Follow this link to skip to the main content
NASA Logo - Jet Propulsion Laboratory JPL NASA Caltech


BRING THE UNIVERSE TO YOU:    JPL Email News    News    RSS    Podcast    Video

JPL Home Earth Solar System Stars & Galaxies Technology
Distributed Spacecraft Technology
Formation Modeling Formation Sensors Formation Control Metrology Thrusters
Ranging Test Beds Tethers Balloons Autonomy
DST Home
Task Objective and Statement of Work
Task Manager and Team
Industry and Academia Partners
Published Technical Papers
Testbeds and Research Facilities

Formation Modeling


Our research in formation modeling and simulation depends on the use of high-speed, distributed computation resources for research validation, experimentation and design space exploration, and preparation of algorithms and products for infusion into other programs. To this end we have constructed several low-cost supercomputers, modelled on the Beowulf-class supercomputers pioneered by Donald Becker at NASA's Goddard Space Flight Center.

The first of these was a 12-CPU cluster computer constructed from independent off-the-shelf PC computers. Connected by an ordinary private Ethernet switched network, this proof-of-concept computer was used to test various communication, synchronization, and other attributes of cluster computing critical to high-speed simulation.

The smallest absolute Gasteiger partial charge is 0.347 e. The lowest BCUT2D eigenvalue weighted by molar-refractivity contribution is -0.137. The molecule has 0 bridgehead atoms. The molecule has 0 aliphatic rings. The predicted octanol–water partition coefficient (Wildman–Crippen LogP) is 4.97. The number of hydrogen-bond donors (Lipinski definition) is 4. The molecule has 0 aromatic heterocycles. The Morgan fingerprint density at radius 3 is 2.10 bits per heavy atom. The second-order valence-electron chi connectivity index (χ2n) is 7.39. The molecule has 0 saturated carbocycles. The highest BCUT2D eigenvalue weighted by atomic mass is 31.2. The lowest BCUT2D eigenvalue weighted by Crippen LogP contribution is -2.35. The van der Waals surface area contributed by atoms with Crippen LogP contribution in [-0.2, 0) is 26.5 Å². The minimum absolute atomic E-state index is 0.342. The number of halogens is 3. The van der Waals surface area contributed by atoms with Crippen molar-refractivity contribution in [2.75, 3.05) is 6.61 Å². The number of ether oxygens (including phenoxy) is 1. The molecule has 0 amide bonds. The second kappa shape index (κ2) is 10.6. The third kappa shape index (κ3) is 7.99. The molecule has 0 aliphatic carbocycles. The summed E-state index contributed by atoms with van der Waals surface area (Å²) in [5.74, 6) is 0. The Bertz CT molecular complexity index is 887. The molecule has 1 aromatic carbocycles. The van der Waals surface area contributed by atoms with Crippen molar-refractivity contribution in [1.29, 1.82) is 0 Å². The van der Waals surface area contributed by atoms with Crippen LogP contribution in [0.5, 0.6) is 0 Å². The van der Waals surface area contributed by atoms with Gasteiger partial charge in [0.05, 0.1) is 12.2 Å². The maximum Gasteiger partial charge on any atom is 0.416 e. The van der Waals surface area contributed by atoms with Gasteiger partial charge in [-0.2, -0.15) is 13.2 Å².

ShuttlePC clusterViewfinder (seen at right, bottom of rack) is one of our current cluster computer testbeds. Constructed of five dual-cpu machines, it contains 10 Athlon MP 1800+ processors, 10 gigbytes of RAM, and 0.8 Terabytes of disk storage. For connectivity, it includes a dual-bonded, switched, fast-ethernet backbone, and additionally has a 1.3 gigabit, low-latency SCI backplane as well. Our 5-spacecraft formation simulator reaches maximum performance on this cluster, utilizing all ten CPUs.

Our innovative ShuttlePC cluster (seen at right, top of rack) consists of 12 single-cpu Shuttle XPC SS-40G small form-factor (SFF) computers, each housing an Athlon 1800+ CPU, 512 Megabytes of RAM, and not much else. These diskless nodes are connected via switched fast ethernet to a Shuttle XPC SK-41G master that serves as a boot host. This diskless configuration allows us to upgrade the cluster software and OS by simply rebooting the system after upgrading the master node. A spare master node makes it easy to split this cluster into portable testbeds for demonstration purposes.

Credits  Feedback  Related Links  Sitemap
Image Policy   NASA Home Page

Site Manager: Dr. Fred Hadaegh
Webmaster: Kirk Munsell
Updated: November 19, 2003